In some cases, it might be out of the landlord’s hands with them having to abide by strict strata laws. Not to mention, their first priority is the property.
However, it’s definitely worth asking. Before approaching your landlord, here are some things you should be prepared to discuss or offer.
When asking your landlord for a pet, give them as much information as possible. Draft a letter and include the type of animal, breed, age, temperament, the training they have received and how much time they will be spending alone. Include cute pet pictures if possible.
Offer to pay extra rent
As rent prices are rising, this might not be an option for everyone, however pet rent, if offered, could range from $10 to $20 extra a month. If your landlord agrees to this scenario, have them draw up a new lease to include the new amount.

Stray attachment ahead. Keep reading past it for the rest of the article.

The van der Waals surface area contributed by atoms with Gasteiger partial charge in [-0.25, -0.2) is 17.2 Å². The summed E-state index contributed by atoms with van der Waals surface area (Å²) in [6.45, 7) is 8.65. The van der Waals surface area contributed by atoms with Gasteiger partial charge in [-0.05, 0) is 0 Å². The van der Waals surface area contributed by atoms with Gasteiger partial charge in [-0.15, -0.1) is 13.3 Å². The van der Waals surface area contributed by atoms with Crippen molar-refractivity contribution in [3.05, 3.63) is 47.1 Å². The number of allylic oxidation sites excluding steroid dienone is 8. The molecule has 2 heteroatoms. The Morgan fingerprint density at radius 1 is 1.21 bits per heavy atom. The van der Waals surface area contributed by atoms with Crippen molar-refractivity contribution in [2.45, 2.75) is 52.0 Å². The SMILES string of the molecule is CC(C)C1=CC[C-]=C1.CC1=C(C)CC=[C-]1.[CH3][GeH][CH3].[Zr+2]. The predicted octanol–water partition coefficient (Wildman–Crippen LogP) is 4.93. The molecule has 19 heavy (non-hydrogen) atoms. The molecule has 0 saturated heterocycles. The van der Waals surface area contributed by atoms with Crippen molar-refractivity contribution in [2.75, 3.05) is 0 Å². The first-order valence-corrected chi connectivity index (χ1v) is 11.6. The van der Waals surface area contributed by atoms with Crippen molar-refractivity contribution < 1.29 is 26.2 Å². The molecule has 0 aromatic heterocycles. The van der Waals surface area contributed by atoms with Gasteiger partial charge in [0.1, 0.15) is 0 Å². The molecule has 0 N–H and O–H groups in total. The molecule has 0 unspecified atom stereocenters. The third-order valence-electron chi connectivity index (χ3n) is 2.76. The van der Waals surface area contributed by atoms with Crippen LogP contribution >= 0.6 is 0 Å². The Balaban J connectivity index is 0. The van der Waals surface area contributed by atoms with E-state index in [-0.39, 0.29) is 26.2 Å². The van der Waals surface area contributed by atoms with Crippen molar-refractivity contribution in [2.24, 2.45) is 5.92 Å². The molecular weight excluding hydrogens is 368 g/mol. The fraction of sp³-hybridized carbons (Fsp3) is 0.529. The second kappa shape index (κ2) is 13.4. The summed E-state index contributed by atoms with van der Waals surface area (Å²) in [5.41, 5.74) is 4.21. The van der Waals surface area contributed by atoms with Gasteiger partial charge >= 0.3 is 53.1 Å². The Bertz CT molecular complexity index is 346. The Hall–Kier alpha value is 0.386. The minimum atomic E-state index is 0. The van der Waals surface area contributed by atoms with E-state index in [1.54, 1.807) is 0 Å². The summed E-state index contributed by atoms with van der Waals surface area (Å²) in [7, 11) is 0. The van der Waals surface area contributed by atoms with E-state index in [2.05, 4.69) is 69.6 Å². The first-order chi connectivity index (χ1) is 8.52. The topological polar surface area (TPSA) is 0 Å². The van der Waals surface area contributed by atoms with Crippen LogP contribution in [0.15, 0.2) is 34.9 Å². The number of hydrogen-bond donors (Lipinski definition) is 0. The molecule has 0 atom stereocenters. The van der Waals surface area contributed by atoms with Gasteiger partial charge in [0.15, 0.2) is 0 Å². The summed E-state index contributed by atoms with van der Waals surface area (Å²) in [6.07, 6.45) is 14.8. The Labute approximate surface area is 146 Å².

Address concerns over property damage
As mentioned above, the landlord’s first priority is to their property and preventing damage. Reassure them that you will take full responsibility for any damages. You could also offer to have the carpet professionally cleaned every six months and have the pet groomed regularly including nail trimmings.
Pay a pet bond
Express a willingness to sign a pet agreement or pay a pet bond to cover any damage to the property as a result of your pet. The bond can be either refundable or non-refundable. The pet agreement will list all of the responsibilities that you will adhere to if the pet is approved. A sample agreement can be found here.
As a tenant, you would most likely have provided references so it might help your case if you have references from previous landlords vouching for your well-behaved pet.
You may also like